Practices performing poorly in the patient experience survey will be invited to submit business cases to PCTs, explaining how they would use extra resources to improve access and patient satisfaction.
Practices already scoring highly could apply for cash to develop ‘more innovative approaches to reach people who do not normally access primary care,' says the document, from Primary Care Commissioning, a network of PCT advisers.
It was agreed in the 2008/9 contract settlement that £50m would be added to PCT allocations to boost ‘access and responsiveness', but the GPC warned in May that there was no way of finding out how or even if PCTs were spending it.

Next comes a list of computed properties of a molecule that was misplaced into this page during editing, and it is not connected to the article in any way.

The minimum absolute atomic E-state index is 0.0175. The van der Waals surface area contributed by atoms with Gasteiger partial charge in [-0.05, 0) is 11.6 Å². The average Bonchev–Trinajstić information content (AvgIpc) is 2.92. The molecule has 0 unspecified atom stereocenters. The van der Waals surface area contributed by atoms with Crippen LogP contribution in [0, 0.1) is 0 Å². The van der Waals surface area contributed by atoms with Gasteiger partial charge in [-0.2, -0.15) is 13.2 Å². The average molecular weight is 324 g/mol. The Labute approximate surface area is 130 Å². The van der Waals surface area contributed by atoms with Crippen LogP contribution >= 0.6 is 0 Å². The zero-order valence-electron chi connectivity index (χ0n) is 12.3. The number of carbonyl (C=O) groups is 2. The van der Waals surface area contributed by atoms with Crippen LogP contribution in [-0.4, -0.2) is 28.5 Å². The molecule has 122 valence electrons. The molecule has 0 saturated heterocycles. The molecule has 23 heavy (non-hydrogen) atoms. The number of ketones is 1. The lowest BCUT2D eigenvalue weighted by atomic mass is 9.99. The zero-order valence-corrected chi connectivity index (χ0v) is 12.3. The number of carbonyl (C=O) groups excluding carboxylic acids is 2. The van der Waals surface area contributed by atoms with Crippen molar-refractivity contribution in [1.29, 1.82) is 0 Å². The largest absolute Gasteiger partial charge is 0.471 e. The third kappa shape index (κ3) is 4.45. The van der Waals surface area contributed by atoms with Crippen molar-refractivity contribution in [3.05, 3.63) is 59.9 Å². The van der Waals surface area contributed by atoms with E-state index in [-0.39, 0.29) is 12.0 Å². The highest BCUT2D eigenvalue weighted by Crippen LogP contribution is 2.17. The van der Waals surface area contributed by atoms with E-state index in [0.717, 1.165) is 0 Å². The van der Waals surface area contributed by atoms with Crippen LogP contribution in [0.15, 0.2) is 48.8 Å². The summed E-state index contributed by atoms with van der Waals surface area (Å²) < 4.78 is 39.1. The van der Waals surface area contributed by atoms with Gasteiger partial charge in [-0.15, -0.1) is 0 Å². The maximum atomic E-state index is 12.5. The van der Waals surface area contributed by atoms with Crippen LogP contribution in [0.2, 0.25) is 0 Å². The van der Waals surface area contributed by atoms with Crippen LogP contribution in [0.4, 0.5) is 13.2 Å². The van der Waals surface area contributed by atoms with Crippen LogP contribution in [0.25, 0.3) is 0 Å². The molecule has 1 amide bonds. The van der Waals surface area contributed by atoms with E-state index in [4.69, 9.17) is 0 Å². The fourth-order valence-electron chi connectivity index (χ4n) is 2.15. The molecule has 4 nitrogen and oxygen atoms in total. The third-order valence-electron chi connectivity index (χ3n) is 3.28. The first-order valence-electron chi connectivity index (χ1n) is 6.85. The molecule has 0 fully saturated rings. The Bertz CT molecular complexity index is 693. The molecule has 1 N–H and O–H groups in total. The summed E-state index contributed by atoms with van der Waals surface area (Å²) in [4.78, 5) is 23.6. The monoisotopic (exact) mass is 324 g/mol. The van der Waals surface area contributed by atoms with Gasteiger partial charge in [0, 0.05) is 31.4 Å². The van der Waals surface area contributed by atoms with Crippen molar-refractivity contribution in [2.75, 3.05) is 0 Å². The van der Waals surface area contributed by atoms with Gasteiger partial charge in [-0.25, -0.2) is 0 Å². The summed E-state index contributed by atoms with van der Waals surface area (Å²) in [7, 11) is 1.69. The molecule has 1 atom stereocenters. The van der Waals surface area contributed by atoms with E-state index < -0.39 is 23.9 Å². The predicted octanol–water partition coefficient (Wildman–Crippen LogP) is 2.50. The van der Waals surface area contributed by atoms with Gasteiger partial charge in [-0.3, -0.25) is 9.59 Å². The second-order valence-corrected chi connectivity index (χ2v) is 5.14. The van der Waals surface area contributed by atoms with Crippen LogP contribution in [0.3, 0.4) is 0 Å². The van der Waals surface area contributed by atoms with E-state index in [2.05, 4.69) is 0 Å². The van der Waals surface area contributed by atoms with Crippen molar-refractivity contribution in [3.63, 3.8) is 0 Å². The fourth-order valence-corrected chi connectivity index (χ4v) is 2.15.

GPC negotiator Dr Chaand Nagpaul welcomed the guidance but was not confident that PCTs would translate it into cash for practices.
‘The crux is whether PCTs have the resources and make them available, or whether this becomes an aspiration that gathers dust.'
Dr Nagpaul also warned that the process of submitting business cases must not be ‘disproportionately bureaucratic' to the funding available.
Areas suggested for practices to improve include making sure premises comply with the Disability Discrimination Act and agreeing to make a higher number of GP or nurse appointments available.
The guidance states there will be no fixed price for the services and once investment is agreed, regular monitoring visits and extra patient surveys would track practices' performance.